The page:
March 30, 2016

Apple Bites, Part 6: Why Not Use the NSA?

Filed under: Probable Cause — Tags: — Bill @ 10:24 am

AppleCore copyMore than a few people have scoffed at the Federal Bureau of Investigation’s (FBI) apparent inability to independently defeat the zero day safeguard designed and built into the Apple iPhone 5C used by the San Berdo Two  Islamist terrorists.

The scoffers often suggest the FBI should simply have turned to the National Security Agency (NSA), the nation’s codebreakers.  Couldn’t the NSA or other components of the US Intelligence Community (IC) have cracked into an iPhone 5C?

In OpenCdA’s opinion, the answer to the question posed is an unqualified “Yes.”

We also believe there is a reasonable explanation why the FBI handled this case the way it did.

The FBI is probably best known for its role investigating traditional crimes against the United States, stuff like white collar crime, organized crime, bank robberies, public corruption which results in public trials in federal district courts with judges who send offenders to prison if admissible evidence supports a guilty verdict.

But the FBI is also a member of the US Intelligence Community.  In that role, the FBI “… is responsible for understanding threats to our national security and penetrating national and transnational networks that have a desire and capability to harm the U.S.”  This is the FBI’s counterintelligence responsibility.   Handcuffing and prosecuting offenders in court is sometimes the least desired outcome in a foreign counterintelligence case.

In the San Berdo Two case, the FBI was assisting the San Bernardino Sheriff’s Office in a homicide investigation as well as conducting its own criminal investigation which could lead to the arrest and criminal trial of persons as yet unknown on charges relating to international terrorism.   If NSA had been used to successfully break in to the phone,  a criminal court judge might have compelled NSA to identify its technical personnel and disclose its break in method in the public criminal trial. For the NSA to reveal that information in a public criminal trial would compromise  important national security personnel and methods.  Using NSA would have unnecessarily complicated a criminal investigation and any subsequent criminal trials.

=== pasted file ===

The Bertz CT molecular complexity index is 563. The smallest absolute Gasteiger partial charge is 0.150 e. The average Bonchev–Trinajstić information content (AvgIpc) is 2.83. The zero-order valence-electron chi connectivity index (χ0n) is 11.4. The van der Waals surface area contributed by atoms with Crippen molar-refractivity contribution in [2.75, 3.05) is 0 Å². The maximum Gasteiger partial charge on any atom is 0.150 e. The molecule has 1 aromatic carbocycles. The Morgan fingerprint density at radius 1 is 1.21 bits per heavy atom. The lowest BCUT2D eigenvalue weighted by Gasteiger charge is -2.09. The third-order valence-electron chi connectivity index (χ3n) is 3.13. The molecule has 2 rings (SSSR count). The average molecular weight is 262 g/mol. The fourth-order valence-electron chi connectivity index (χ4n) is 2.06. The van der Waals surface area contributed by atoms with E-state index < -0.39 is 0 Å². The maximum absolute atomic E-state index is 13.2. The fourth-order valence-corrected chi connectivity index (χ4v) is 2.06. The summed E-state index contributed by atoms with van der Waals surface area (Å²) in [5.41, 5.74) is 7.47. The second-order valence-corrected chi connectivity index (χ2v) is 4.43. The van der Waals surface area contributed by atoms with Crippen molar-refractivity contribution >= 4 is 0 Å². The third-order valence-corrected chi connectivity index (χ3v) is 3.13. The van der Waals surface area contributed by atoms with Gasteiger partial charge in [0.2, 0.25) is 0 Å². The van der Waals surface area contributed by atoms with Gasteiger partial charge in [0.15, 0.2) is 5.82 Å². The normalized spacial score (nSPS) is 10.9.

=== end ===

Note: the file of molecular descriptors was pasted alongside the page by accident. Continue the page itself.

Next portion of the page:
There is speculation that the FBI may properly classify the outside contractor’s work, but there is also the possibility that the FBI may also decide the method of cracking the iPhone 5C has little further national security value.

Remember, there are several US state and federal law enforcement agencies that need to crack iPhone 5C’s they hold as evidence.  By using an outside contractor, the FBI may be able to help those agencies obtain evidence admissible in other criminal trials.

In any event, by not going to NSA or any other IC member, the FBI’s using an outside contractor to defeat of the iPhone 5C’s zero day safeguard achieved the FBI’s desired results without compromising national security methods.  It may have damaged Apple’s ability to credibly advertise the security of its iPhones, but that’s Apple CEO Tim Cook’s problem.

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